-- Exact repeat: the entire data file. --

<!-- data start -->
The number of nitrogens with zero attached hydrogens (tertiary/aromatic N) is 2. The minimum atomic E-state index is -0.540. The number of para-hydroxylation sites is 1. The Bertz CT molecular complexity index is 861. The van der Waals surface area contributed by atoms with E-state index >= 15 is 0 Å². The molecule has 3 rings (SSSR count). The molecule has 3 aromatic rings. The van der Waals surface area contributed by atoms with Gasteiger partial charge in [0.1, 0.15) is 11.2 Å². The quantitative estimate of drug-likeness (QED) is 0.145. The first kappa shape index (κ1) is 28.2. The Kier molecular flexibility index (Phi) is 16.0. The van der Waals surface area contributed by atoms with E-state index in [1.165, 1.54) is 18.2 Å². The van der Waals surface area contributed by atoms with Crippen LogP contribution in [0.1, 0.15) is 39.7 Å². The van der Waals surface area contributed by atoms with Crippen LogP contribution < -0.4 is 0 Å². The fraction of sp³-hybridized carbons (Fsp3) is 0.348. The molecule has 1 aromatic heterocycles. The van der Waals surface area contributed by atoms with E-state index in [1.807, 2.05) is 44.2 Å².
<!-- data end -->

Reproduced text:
The number of nitrogens with zero attached hydrogens (tertiary/aromatic N) is 2. The minimum atomic E-state index is -0.540. The number of para-hydroxylation sites is 1. The Bertz CT molecular complexity index is 861. The van der Waals surface area contributed by atoms with E-state index >= 15 is 0 Å². The molecule has 3 rings (SSSR count). The molecule has 3 aromatic rings. The van der Waals surface area contributed by atoms with Gasteiger partial charge in [0.1, 0.15) is 11.2 Å². The quantitative estimate of drug-likeness (QED) is 0.145. The first kappa shape index (κ1) is 28.2. The Kier molecular flexibility index (Phi) is 16.0. The van der Waals surface area contributed by atoms with E-state index in [1.165, 1.54) is 18.2 Å². The van der Waals surface area contributed by atoms with Crippen LogP contribution in [0.1, 0.15) is 39.7 Å². The van der Waals surface area contributed by atoms with Crippen LogP contribution < -0.4 is 0 Å². The fraction of sp³-hybridized carbons (Fsp3) is 0.348. The molecule has 1 aromatic heterocycles. The van der Waals surface area contributed by atoms with E-state index in [1.807, 2.05) is 44.2 Å².